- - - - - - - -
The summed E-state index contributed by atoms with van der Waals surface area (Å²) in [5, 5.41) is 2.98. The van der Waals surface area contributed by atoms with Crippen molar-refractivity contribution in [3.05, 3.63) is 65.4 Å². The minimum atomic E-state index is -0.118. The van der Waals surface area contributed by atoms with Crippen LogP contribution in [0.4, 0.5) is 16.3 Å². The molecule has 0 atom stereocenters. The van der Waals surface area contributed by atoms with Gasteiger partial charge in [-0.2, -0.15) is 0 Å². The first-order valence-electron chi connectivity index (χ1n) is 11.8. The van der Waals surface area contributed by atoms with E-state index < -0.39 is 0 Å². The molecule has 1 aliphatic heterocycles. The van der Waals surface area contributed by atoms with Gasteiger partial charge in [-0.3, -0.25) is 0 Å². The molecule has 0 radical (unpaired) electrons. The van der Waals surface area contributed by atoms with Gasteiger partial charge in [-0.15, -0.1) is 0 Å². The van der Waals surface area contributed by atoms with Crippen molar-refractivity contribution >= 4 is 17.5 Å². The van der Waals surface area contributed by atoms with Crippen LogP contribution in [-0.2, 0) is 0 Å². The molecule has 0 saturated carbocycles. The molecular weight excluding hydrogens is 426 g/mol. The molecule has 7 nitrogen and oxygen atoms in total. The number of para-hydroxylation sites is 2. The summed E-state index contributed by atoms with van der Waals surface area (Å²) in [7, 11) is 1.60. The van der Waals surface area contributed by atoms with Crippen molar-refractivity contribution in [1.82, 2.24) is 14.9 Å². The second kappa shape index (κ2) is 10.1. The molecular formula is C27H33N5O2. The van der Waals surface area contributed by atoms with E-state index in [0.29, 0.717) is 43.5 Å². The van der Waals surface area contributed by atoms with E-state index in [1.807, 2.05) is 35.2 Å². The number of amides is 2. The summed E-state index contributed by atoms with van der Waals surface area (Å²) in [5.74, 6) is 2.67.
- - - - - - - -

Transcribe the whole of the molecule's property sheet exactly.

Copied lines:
The summed E-state index contributed by atoms with van der Waals surface area (Å²) in [5, 5.41) is 2.98. The van der Waals surface area contributed by atoms with Crippen molar-refractivity contribution in [3.05, 3.63) is 65.4 Å². The minimum atomic E-state index is -0.118. The van der Waals surface area contributed by atoms with Crippen LogP contribution in [0.4, 0.5) is 16.3 Å². The molecule has 0 atom stereocenters. The van der Waals surface area contributed by atoms with Gasteiger partial charge in [-0.2, -0.15) is 0 Å². The first-order valence-electron chi connectivity index (χ1n) is 11.8. The van der Waals surface area contributed by atoms with E-state index < -0.39 is 0 Å². The molecule has 1 aliphatic heterocycles. The van der Waals surface area contributed by atoms with Gasteiger partial charge in [-0.3, -0.25) is 0 Å². The molecule has 0 radical (unpaired) electrons. The van der Waals surface area contributed by atoms with Gasteiger partial charge in [-0.15, -0.1) is 0 Å². The van der Waals surface area contributed by atoms with Crippen molar-refractivity contribution >= 4 is 17.5 Å². The van der Waals surface area contributed by atoms with Crippen LogP contribution in [-0.2, 0) is 0 Å². The molecule has 0 saturated carbocycles. The molecular weight excluding hydrogens is 426 g/mol. The molecule has 7 nitrogen and oxygen atoms in total. The number of para-hydroxylation sites is 2. The summed E-state index contributed by atoms with van der Waals surface area (Å²) in [7, 11) is 1.60. The van der Waals surface area contributed by atoms with Crippen molar-refractivity contribution in [1.82, 2.24) is 14.9 Å². The second kappa shape index (κ2) is 10.1. The molecular formula is C27H33N5O2. The van der Waals surface area contributed by atoms with E-state index in [0.29, 0.717) is 43.5 Å². The van der Waals surface area contributed by atoms with E-state index in [1.807, 2.05) is 35.2 Å². The number of amides is 2. The summed E-state index contributed by atoms with van der Waals surface area (Å²) in [5.74, 6) is 2.67.